Why Social Influencers Need to STOP Thinking Small

If you think that social influencers aren’t the next Beyonce’s and Biebers (oh wait.) Then you’re dead wrong. Companies like Target, PacSun and Abercrombie need to start paying attention. FAST.

You’re a big influencer in the social space. You’ve put in your time, built your fan following, built your personal brand, now what?

Beyonce + Ivy Park with TopShop, Kate Moss with H&M, the list goes on when it comes to celebrity brands. But don’t you think top influencer branded products are next?

I certainly do.

We are already beginning to see it with makeup companies and beauty bloggers.

Influencers, up to this point, have largely relied on teaming with established companies to collaborate on, for example, clothing or beauty lines…That’s changing.

– Women’s Wear Daily

If you are a successful Vlogger or Instagrammer, where are you in your branding stage? Have you even thought about it?  I look at a lot of top influencers and I see where they are winning and I see a lot of others who could definitely be doing more.  I wonder if they are limiting themselves purposely, or if they are just kind of lost about the next steps to take.

Perhaps they don’t want to do more, and that’s OK, too.  Personally, if I had millions of followers and subscribers to my YouTube channel, I would be hustling the shit out of that. (I mean that in a good way, of course)

One YouTube girl in particular (I won’t mention her name) has a huge influence and what is she selling?  Stuff that looks like she created it on Zazzle.  If that’s what she wants for her brand, that’s totally OK.  I am not going to say what she’s doing is all wrong if it’s working for her and if that is what she is aiming for.  However, I will say that what she’s doing and what Chiara Ferragni are doing are what separates the right now influencers from the ‘it girl’ brand builders and future company CEOs with staying power.

Cheap tees from Zazzle are not going to cut it for long term branding strategy.  Do what Beyonce would do.  Think you can’t?  Think again.

Think bigger.

If you think that social influencers aren’t the next Beyonce’s and Biebers (oh wait.) Then you’re dead wrong.  Companies like Target, PacSun and Abercrombie need to start paying attention.  FAST.  Don’t you think that PacSun should have been keen on a  Justin Beiber capsule collection?  Uh, yeah.

Know who Cameron Dallas is?  If you’re a clothing company or any big brand, you should.  If you don’t, I’m going to say, you need to wake the fuck up.

California native Cameron Dallas has gained over 15 million combined followers on social media in less than a year.  He’s the 7th most followed Viner and, since starting to post on YouTube a few months back, has already added over 3 million subscribers to his channel.

As a social influencer, what you do now is going to set the stage for whatever career you wish to create, or residual income you plan to make in your future. Riding the hot social media train right now is awesome.  You are creating content, building your brand-but you have to think of where you’ll be 2 or 4 years from now. How will you stay relevant in your current space, and what are the next steps for you or your brand?  Are you working toward what you have already planned and are you reverse engineering that vision?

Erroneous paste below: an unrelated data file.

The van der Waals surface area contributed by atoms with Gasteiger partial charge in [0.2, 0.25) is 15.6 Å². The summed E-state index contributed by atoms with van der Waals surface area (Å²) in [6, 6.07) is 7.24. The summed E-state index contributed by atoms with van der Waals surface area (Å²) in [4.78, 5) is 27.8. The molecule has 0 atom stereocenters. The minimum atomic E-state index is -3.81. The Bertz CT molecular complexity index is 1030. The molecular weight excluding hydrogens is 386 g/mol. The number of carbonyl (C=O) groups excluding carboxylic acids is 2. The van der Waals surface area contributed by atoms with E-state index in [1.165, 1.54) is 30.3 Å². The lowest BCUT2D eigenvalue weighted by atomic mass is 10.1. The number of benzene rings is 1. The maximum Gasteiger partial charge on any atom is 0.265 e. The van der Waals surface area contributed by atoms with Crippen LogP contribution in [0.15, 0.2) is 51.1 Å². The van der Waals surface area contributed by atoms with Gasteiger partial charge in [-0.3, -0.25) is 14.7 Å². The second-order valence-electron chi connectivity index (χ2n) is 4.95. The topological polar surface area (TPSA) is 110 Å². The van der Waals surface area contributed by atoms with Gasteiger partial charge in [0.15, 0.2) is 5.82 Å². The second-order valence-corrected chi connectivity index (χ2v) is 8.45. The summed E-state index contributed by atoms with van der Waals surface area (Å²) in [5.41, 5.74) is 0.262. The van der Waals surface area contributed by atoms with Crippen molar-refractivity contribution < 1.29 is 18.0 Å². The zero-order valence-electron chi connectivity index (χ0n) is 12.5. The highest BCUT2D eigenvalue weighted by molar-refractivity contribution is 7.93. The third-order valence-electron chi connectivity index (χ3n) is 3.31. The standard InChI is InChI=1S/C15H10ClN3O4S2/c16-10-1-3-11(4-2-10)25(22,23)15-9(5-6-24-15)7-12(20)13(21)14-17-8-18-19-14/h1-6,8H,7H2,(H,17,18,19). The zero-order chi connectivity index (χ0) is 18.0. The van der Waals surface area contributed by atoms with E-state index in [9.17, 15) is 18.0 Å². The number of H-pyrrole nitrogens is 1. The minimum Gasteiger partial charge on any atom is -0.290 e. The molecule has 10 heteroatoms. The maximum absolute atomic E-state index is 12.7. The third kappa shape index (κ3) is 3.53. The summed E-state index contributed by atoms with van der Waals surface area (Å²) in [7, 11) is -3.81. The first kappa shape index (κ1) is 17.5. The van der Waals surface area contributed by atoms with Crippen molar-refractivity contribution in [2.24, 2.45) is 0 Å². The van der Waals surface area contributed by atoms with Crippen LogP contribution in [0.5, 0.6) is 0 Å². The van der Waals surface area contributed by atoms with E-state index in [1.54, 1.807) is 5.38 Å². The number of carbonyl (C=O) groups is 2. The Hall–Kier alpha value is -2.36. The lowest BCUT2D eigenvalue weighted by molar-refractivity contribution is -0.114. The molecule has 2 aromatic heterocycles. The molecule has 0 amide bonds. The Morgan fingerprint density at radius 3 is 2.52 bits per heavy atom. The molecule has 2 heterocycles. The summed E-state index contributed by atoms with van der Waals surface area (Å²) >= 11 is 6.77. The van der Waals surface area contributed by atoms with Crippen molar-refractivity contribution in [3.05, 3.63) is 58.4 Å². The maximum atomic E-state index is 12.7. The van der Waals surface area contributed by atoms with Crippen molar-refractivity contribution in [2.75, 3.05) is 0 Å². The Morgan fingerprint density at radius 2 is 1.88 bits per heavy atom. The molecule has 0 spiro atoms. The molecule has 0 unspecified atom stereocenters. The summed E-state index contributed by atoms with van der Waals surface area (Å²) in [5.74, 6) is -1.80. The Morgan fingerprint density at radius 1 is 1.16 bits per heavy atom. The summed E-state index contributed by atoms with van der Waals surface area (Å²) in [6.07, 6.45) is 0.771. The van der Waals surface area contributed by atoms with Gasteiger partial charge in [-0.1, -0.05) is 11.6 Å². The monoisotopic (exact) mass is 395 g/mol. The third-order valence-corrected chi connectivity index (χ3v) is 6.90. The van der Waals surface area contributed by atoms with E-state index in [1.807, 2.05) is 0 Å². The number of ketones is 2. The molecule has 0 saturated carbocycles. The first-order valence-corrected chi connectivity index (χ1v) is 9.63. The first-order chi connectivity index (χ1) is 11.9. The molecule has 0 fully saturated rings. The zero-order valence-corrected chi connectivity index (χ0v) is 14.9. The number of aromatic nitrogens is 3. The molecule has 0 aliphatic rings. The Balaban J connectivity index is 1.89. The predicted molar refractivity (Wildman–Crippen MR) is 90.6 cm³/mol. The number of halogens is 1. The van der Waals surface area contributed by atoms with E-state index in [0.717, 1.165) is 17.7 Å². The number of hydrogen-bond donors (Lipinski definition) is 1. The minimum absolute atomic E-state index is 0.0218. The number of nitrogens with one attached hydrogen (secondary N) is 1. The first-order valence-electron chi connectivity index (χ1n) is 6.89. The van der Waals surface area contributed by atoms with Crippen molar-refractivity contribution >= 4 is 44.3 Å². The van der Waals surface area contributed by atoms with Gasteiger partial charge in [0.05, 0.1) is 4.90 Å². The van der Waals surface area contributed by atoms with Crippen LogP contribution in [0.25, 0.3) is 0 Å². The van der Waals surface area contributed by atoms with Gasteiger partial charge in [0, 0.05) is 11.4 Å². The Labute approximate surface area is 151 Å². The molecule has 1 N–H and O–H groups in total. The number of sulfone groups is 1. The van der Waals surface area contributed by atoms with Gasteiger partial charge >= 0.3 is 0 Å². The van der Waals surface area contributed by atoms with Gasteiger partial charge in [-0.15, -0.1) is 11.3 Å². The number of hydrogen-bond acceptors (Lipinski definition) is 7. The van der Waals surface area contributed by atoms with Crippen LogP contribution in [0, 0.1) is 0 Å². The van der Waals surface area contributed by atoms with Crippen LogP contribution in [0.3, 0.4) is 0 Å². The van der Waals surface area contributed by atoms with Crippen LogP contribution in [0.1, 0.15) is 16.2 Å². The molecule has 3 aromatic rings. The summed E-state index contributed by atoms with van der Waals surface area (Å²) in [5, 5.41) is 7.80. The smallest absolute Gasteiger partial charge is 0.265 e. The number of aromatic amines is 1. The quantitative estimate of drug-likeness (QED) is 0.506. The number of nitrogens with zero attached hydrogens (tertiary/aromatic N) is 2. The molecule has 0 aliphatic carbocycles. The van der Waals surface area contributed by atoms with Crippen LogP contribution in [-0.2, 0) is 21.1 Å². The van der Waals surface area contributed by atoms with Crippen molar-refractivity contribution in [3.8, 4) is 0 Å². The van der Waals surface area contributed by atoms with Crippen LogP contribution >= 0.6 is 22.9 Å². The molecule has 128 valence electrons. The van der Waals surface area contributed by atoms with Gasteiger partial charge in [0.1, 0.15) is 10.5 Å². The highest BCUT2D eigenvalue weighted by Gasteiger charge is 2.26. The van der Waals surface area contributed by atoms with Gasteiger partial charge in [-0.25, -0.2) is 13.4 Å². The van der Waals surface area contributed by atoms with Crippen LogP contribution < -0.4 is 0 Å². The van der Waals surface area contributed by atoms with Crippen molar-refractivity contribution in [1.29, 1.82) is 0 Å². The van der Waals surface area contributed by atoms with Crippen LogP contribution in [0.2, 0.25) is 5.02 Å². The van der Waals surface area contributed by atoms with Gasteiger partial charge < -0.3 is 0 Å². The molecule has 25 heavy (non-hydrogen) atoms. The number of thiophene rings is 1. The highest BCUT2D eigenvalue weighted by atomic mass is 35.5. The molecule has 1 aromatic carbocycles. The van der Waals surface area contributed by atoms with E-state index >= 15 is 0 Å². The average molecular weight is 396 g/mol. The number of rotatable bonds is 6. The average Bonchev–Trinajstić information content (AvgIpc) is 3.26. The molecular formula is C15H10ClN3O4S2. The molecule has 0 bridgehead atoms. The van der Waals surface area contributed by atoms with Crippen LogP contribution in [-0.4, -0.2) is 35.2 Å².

For some, they got into YouTubing because it was fun, and the next thing they realize is their channel has blown up and they don’t know what the hell to do with it next.  So they stay on that current flow and focus, never really thinking about what’s coming ahead in the pipeline.

Remember this guy?

leave-britney-alone-chris-crocker
Chris Crocker, 2007-08

His name is Chris Crocker and once upon a time he had millions of YT Followers, even before his ‘Leave Britney Alone’ video that went viral. In fact, his video was one of the most watched YouTube videos of all time. He literally became a founder of ‘viral videos’.

Where is he now?

He is still active on social media, and has a good fanbase on Instagram but has since deleted his YouTube account and the infamous Brit video because of well, “toxic troll haters”. And you can’t blame him, his brand was himself and his past was part of that brand. Now in 2016,  we see him reinventing himself to leave the old persona behind.

ChrisCrocker
Chris Crocker, now

 

The beginnings of his brand and YouTube career were in the early stages of  YouTube in general, so many of us had no idea how the current Tube world would evolve.

And that is the lesson I am talking about right here and now.  We don’t know what 2 or 4 years from now will look like, but if you have a solid plan and an audience right now, you can be harnessing that in the most positive way.

In the case of Chris, he just did what everyone else was doing, vlogging. He shared a very personal part of his life with the world because that’s just who he is.  He realizes now he made a few poor choices with his fame then (i.e. the Maverick Men porn videos). But if he had known all of this would blow up, perhaps he may have made more strategic plans. If I could have talked to him back then, I would have suggested a super funky or soft androgynous underwear line, named Crocker.  Why the hell not? 

And this is where all of you who may be (or probably aren’t) reading can make a difference.

Stop thinking so small.

Stop thinking within these invisible parameters, they don’t exist.

If you have half a million or even 200K followers, be ready. Be thinking ahead, reverse engineer your brand and your strategy. Don’t assume this is all going to be here 4 years from now. If you have an idea, I urge you to go for it while you have the attention of your audience. If you LOVE writing, vlogging and creating videos then keep doing that. Chances are, you will excel and evolve with the social media trends. But if you see something bigger ahead for yourself, such as the case was with Jessica Alba or Chiara Ferragni, plan your strategy now.  Your current career is your skill honing, your brand building, your research.  Your future career is going to be supported by whatever work you are putting in now.